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A few major changes are included in this year’s update to the Child and Adolescent Immunization Schedule, including improved flexibility for tetanus- and pertussis-related vaccines.
In its annual update to the Child and Adolescent Immunization Schedule, federal health officials have made a number of changes, including significant updates to the recommendations for hepatitis A and tetanus toxoid, reduced diphtheria toxoid, and acellular pertussis adsorbed (Tdap) vaccination.1
Andrew Kroger, MD, MPH, Actin Education Team Lead for the Immunization Services Division at the Centers for Disease Control and Prevention (CDC), says these 2 vaccines had the most significant changes in the 2020 update.
“Hepatitis A vaccine is now recommended for catch-up vaccination of all children through age 18 years-previously it was through age 2 years,” he says, adding that there are 2 new recommendations concerning the Tdap vaccine. “Previously, a one-time dose of Tdap was recommended for persons aged 7 years and older as protection from pertussis, and for continued tetanus protection follow-up doses could be Td. Now, for the follow-up doses, either Td or Tdap can be administered.”
Additionally, Kroger says, children aged between 7 and 10 years who received a Tdap dose were recommended to receive another dose at age 11 years due to the 11- to 12-year-old general recommendations. Now, children who received Tdap doses at age 10 years of can have that dose count toward the 11- to 12- year recommendation. No additional doses will be required, Kroger says.
These changes allow practitioners to simplify administrations without compromising safety, he points out.
“The changes allowing providers to substitute Tdap for Td are based on a safety record of multiple doses of Tdap-which has been recommended for pregnant women in each pregnancy since 2012-and feasibility issues because many practices only carry Tdap and do not carry Td,” Kroger says. “The recommendation for counting a dose of Tdap given at age 10 years simplifies situations where state law requires a dose of vaccine for fifth graders, many of whom are still 10 years old. This change means these children don’t need to be revaccinated at age 11 to 12 years.”
Additionally, the guidelines state that DTaP inadvertently administered after age 7 years may count as part of the catch-up series for the 7- to 9-year age group. Routine Tdap doses should then be given at age 11 to 12 years. For children aged 10 to 18 years, DTaP doses should be counted as the adolescent Tdap booster, according to the guideline.
For younger children, it was noted that the fifth dose of the DTaP vaccine isn’t necessary if the fourth dose was given at age 4 years or older, and if that dose was administered at least 6 months after the third dose.
Additional changes to vaccines
Other changes include that the Haemophilus influenzae type b (Hib) catch-up vaccine isn’t necessary for children aged older than 5 years who are not deemed as high risk, and clarification on when 1 or 2 doses of the seasonal influenza vaccine should be given-as well as when live attenuated vaccines should be avoided.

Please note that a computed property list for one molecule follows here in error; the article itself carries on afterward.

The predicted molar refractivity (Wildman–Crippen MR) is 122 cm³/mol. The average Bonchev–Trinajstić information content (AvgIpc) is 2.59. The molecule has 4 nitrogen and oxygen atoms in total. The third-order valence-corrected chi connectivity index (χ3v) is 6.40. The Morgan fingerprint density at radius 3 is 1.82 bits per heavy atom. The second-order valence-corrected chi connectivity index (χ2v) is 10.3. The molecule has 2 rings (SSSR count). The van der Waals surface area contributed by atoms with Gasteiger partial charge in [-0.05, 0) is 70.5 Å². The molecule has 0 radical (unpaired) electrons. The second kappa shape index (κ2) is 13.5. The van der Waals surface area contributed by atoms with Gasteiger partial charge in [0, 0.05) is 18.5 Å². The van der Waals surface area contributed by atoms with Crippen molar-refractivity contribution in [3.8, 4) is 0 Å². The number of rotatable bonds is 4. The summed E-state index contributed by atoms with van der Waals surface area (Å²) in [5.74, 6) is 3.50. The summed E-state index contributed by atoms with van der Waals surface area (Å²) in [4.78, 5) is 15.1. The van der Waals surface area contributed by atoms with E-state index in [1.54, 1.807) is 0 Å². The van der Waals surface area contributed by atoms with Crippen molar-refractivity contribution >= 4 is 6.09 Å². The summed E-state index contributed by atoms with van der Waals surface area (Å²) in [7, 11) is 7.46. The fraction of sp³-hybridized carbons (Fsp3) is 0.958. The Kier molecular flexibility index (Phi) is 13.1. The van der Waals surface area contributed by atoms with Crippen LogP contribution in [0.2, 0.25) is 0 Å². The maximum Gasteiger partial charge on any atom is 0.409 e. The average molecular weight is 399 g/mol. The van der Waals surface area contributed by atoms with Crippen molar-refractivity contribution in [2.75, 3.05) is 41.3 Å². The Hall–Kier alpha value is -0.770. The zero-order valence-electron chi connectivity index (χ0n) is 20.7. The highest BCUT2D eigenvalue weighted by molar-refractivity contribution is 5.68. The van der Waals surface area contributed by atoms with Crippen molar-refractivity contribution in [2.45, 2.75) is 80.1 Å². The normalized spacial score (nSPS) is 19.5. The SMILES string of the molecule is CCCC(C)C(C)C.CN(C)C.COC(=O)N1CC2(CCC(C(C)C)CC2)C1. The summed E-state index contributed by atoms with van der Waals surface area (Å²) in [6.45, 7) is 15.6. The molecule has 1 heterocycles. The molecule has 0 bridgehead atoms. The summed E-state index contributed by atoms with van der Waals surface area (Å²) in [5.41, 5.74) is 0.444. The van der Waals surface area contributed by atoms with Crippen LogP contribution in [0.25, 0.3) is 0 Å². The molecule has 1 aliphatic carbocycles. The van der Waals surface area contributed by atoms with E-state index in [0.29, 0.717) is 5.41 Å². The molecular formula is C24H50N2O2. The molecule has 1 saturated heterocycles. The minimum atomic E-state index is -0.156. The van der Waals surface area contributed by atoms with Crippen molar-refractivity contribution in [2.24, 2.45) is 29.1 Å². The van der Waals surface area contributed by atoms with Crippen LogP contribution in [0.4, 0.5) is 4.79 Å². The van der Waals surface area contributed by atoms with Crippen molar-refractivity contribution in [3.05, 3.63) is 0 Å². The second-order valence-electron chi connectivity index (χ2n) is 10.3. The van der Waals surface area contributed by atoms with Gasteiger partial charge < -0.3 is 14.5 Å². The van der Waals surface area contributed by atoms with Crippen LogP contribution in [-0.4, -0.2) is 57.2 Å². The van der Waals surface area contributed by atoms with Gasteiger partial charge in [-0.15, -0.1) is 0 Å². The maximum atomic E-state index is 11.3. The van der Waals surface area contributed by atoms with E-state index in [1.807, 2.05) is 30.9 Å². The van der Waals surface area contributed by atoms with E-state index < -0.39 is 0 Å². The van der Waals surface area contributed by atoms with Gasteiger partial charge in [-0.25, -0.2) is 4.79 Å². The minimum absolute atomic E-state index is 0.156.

For the hepatitis B (HepB) vaccine, a special situations node was added addressing recommendations for revaccination, which generally is not recommended. Revaccination is only warranted in patients with special situations including children born to hepatitis B surface antigen–positive mothers, patients undergoing hemodialysis, and those who are immunocompromised, according to the guidelines.
The polio vaccine had some minor name and organizational changes within the guideline, but there was also clarification given on the types of vaccine that meet US recommendations. According to the updated guidelines, among oral polio vaccines only the trivalent oral poliovirus vaccine counts as valid toward vaccine requirements, noting further that only oral polio vaccine doses administered before April 1, 2016-but not on or after-should be counted toward this requirement.
Several updates also were made to meningococcal vaccines. For children who received the meningococcal ACWY (MenACWY) vaccine before age 10 years, the new table clarifies who is at increased risk and in need of booster doses. Clarification also was made to the meningococcal serogroup B vaccines, with booster guidance mirroring that of the MenACWY guidelines.
When asked about whether the guidelines authors considered challenges with implementation and adherence to the immunization schedule, Kroger says they did not.
“The schedule doesn’t attempt to highlight implementation issues, but we have attempted to make the schedule more inviting to read-and therefore simpler-by structuring the cover page in a step-by-step format, streamlining the language in the notes, and achieving uniformity of appearance with the adult schedule,” Kroger says.
The updated schedule reflects the recommendations of the Advisory Committee on Immunization Practices (ACIP) for each vaccine, he adds.
1.Committee on Infectious Diseases. Recommended childhood and adolescent immunization schedule: United States, 2020. Pediatrics. 2020;145(3). pii: e20193995. doi: 10.1542/peds.2019-3995